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Compounds May Have Lower Copays Compared To Regular Medicines

Updated: Jun 4

Hello from the Compound Lab!

Today, we’re continuing our discussion on why compounds can be cheaper than non-compound products. We explained last week that we don’t add extra markups to our compounds, which is why self-pay prices can be lower for the medicines we make.But what about medicines covered by insurance?

Surprisingly, compounds can still have lower copays compared to regular medicines. The reasons why are complicated, but to oversimplify, it’s because of how insurances design their pricing databases. These databases are complicated and use several factors to determine your copays. Because these databases are automated, they can assign copays that don’t always make sense. For example, some insurances will charge a copay of $100 for a 31 day supply and then $50 for the same drug at a 30 day supply.The good news is that an experienced pharmacist can help you navigate these insurance inconsistencies. We’ve helped several of our patients find lower copays, and we’d love to help you too if we haven’t already. Insurance can be expensive as it is; why wouldn’t you see if we could help make it cheaper? Worst case scenario, you pay the same as you’ve always paid.As always, we're available in the lab Monday through Friday, 9am to 5pm. Or you can email me anytime at We’d love to hear from you!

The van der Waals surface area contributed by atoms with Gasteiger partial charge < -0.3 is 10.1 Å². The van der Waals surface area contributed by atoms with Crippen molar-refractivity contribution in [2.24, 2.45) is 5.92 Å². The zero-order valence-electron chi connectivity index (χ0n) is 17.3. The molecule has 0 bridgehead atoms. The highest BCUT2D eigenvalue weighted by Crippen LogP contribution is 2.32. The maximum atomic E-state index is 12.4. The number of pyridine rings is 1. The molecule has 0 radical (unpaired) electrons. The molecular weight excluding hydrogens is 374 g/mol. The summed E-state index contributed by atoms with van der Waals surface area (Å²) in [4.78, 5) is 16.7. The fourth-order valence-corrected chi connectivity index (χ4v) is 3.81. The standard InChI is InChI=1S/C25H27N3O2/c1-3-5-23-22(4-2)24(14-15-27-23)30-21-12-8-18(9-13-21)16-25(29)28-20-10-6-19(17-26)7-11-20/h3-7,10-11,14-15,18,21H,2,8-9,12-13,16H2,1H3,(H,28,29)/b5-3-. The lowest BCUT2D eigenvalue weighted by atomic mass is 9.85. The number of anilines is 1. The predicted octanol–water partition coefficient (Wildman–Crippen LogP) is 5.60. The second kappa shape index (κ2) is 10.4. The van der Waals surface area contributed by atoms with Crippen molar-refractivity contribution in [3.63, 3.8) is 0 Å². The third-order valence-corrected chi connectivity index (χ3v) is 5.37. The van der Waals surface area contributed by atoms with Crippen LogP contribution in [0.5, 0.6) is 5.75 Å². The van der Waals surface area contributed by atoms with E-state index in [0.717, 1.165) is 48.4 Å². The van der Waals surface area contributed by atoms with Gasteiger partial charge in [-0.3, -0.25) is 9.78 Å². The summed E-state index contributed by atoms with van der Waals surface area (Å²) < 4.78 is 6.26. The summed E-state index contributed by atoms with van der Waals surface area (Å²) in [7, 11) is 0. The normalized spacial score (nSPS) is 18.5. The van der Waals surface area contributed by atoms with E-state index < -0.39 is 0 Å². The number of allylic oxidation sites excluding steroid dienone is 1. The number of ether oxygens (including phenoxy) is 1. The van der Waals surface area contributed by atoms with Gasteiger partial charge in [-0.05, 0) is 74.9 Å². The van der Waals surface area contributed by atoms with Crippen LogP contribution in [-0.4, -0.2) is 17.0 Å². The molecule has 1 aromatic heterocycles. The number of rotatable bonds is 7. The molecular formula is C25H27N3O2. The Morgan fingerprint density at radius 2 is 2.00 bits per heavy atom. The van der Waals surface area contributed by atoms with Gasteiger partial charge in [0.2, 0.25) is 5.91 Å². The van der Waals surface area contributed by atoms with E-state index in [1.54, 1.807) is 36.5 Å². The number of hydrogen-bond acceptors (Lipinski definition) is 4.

Until next time,


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